A Former Texas LB Says Longhorns Coaches Promised Players $1,000 For Every Pass They Intercepted During The 2010 BCS Championship

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The NCAA’s official mission statement says the main purpose of the organization that rules collegiate athletics with an iron fist is to foster a dignified competitive environment and ensure the “student” in “student-athlete” takes priority over the sports that provide the governing body with a billion dollars in revenue every year.

What it fails to mention, however, is the unspoken mandate to make life as difficult as possible for the athletes who are required to be constantly vigilant in order to avoid suffering the wrath of the NCAA for even the most seemingly insignificant violation of its many rules.

The tides began to turn last year when California passed a law that opened the door for college athletes to finally get paid for their image and likeness, and after spending months bitching and moaning about the legislation, the NCAA exercised some common sense for the first time in its existence and introduced a plan to allow for compensation.

However, there’s no telling how long it’s going to take for new guidelines to be put in place, and as a result, the status quo remains unchanged—a lesson we learned earlier this week when the NCAA got back on its bullshit following the College Football Playoff Championship.

Odell Beckham Jr. was in New Orleans on Monday to watch his alma mater take home the national title by beating Clemson and he joined the LSU team on the field before whipping out an enormous wad of cash and handing out Benjamins to players.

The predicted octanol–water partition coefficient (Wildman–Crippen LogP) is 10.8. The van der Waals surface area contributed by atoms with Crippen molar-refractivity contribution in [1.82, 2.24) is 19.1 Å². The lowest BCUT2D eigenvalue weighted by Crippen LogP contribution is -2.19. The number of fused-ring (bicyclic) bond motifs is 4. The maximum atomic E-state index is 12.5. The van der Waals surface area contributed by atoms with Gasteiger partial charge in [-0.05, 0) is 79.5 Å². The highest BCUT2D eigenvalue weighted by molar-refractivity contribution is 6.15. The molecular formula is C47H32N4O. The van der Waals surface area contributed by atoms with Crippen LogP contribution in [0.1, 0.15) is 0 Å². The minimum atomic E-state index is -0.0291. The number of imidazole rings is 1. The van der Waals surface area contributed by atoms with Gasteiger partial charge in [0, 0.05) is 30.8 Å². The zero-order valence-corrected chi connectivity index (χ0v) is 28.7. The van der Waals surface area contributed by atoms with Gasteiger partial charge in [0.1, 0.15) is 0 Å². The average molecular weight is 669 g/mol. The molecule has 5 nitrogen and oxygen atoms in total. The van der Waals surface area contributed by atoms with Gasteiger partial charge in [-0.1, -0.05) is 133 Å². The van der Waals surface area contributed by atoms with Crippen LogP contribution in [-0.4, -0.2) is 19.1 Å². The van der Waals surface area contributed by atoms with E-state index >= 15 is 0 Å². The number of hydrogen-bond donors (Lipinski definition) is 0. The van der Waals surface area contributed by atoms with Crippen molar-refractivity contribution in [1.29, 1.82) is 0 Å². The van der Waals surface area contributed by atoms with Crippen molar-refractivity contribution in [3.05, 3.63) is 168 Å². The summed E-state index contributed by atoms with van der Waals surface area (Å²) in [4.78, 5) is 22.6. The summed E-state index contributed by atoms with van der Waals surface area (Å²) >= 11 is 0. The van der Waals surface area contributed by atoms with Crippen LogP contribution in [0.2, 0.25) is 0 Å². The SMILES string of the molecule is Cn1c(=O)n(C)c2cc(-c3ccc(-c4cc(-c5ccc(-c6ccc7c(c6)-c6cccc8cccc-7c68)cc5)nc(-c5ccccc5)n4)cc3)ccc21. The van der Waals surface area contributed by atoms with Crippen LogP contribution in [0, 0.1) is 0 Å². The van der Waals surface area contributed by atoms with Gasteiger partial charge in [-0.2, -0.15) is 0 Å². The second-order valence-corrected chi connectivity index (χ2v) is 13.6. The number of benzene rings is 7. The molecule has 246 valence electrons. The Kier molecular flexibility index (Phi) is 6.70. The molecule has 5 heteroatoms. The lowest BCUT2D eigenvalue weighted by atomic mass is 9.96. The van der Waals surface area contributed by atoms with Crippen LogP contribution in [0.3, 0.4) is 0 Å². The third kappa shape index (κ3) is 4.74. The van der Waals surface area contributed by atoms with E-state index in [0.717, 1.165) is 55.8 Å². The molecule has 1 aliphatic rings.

The school initially claimed he was actually distributing fake bills before Joe Burrow blew up everyone’s spot by singing like a bird and saying the cash was genuine, which means LSU is now at the center of an investigation (as is Beckham, who can’t be punished for handing out money but can be arrested for slapping a police officer on the ass).

There have obviously been other college football players who have been compensated in various ways and LSU could have avoided this fiasco if Beckham had remembered the most important rule of committing violations: don’t do it while surrounded by cameras during a national broadcast.

The University of Texas, on the other hand, understands the importance of exercising a bit of tact, as they managed to get away with a major infraction for over a decade until former Longhorns linebacker Emmanuel Acho went into snitch mode on Thursday when he stopped by Get Up to reveal he and his fellow defenders received some motivation ahead of the 2010 BCS National Championship when the coaching staff offered to award $1,000 to a player every time they managed to intercept the ball.

Here’s how things went down via 247 Sports:

“We went to the national championship game in 2009 and … it was public to the team, for every interception the defensive back got, they were going to get $1,000. For every pick y’all got against Alabama in the national championship game, you’re going to get $1,000. Now, the difference is we just didn’t do it publicly on the field.

“What my problem is, though, everybody masquerades Odell Beckham as a guy who thinks, ‘Oh, I plotted this out. I’m going to go out, hand this money and they’re going to talk about me on Get Up.’ That’s not what he’s thinking. That’s not what he’s thinking.”

Blake Gideon quickly cashed in when the fake punt Nick Saban called on the first drive of the game resulted in a Texas pick but no one else was able to capitalize in a contest Alabama eventually won by a score of 37-21.

Maybe they should have sweetened the pot a little more.